on the civil side and used to apply under the a.l.i. test and now we have a new distribution of being able to distinguish right from wrong. so now we have two completely different distributions that we're drawing that bright line on. >> competent versus volitional. we can decide that cognitive isn't sufficient, but it is the basis where we draw the line. sorry. >> ok. so to get back to the science, do you see how the research that you're doing and this imaging and identification of areas in the brain that may be part of primarily psychopathy which we're talking about today, how would that be used in the courtroom? what is your opinion? >> classically individuals who have those trades, the lack of empathy, those traits predict future recidivism. if you're an offender and scored very high on those traits, you have a four to eight times increased risk of reoffending when released if you're an inmate. it is an construct on a future dangerness issue and used in risk assessment. the literature has done, it has helped us to understand that there are, that since the brains are very different, they
a criminal law and civil law background. he was confident. he had the right work ethic. everything about it was a perfect fit for us. remember, if you have a civil law firm with a contingency fee incentive in a case like that involving a state, you miss issues that are important to the state of alabama. one issue in the bp case, which is critical to state, is that the judge's decision to apply federal maritime law to the penalties that would apply if they recovered as opposed to state penalties. alabama has significant state penalties for these events. the judge decided to go with the federal statute. that's on appeal in the 5th circuit because we feel like in criminal law terms if they manufacture poisen in atlanta, sends it to birmingham to poisen someone, the state has jurisdiction over that. that's a simple analogy, but that's the state criminal law state authority power issue that's at stake in this litigation, and an in-house lawyer who understands that is particularly important in cases like that. the other thing that doug mentioned, and the question was where do you get your info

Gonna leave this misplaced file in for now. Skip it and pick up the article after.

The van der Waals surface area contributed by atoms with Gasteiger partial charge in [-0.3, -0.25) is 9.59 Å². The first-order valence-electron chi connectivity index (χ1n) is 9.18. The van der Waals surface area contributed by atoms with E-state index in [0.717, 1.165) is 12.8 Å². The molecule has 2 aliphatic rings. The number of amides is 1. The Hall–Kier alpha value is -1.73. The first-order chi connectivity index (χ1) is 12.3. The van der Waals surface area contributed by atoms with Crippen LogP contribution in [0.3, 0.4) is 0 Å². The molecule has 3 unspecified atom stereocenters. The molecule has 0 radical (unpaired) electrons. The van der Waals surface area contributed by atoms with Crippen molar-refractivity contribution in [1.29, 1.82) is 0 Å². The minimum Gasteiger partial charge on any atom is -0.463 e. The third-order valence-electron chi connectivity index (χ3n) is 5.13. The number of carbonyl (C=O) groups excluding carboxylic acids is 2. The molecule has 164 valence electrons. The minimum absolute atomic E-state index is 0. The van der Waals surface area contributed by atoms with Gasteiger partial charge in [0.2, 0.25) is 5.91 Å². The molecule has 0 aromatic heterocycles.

culpable. remember the civil stuff he saw in arizona. is that civil? for those of you keeping score, there is certainly craziness on the right. we all know that the far right did not have much clout in tamp, hardly any at the republic convention. there is a vast difference in presentation between the g.o.p. and the dems. the election referendum on barack obama. do you want his liberal governance or not? if you do want it, then you have to accept the far left loons that come along with it. that's the memo. now for the top story tonight. how is the vote shaping one six days to go. joining us now from austin, texas. fox news analyst carl rove. mr. rove, new "new york times" poll out today shows president obama doing very well in florida, ohio, virginia. dick morris going to have thoughts on that later. but, do you take that poll seriously? >> no, i don't take those three polls seriously. here is why. in florida, they have obama ahead by 1 point. they have seven points more democrats than republicans. even in 2008 there were only 3 points more democrats than republicans. similarly ohio
urges revenge against mitt romney. what happened to civility? we'll be right back. seems they haven't been moving much lately. but things are starting to turn around because of business people like you. and regions is here to help. with the experience and service to keep things rolling. from business loans to cash management, we want to be your partner moving forward. so switch to regions. and let's get going. together. >> gretchen: welcome back everyone. the presidential election just three days away now. can you imagine that both candidates are going from town to town to town to town in those swing states. what are they saying? remember when president obama talked a lot about civility and how we should all be nice to each other and not really say any words that might be negative. >> steve: how is that working out? >> gretchen: yesterday he used a word that was new to his stump speech. he got boos from the audience when he talked about mitt romney but then he said this. >> at the time the republic congress any senate candidate by the name of mitt rom? i. [boos] >> no, no, no. don't
hope you are right. thank you, sir for joining us live on this saturday morning. >> thanks for having me. >> brian: four minutes until the bottom of the hour. so much for civility on the campaign trail eastward either side. revenge on mitt romney? what revenge? i thought this was their first match. >> steve: she tried to sneak a fast ones at the polls but wound up walking out in handcuffs. what did she do? we got details. >> brian: that hair color looks so natural. ♪ there she goes again. ♪ ♪ [ multiple sounds making melodic tune ] ♪ [ male announcer ] at northrop grumman, every innovation, every solution, comes together for a single purpose -- to make the world a safer place. that's the value of performance. northrop grumman. at legalzoom, we've created a better place to turn for your legal matters. maybe you want to incorporate a business you'd like to start. or protect your family with a will or living trust. legalzoom makes it easy withtep-by-step help when completing your personalized document -- or you can even access an attorney to guide you along. with an "a" rating fr
Search Results 200 to 249 of about 278 (some duplicates have been removed)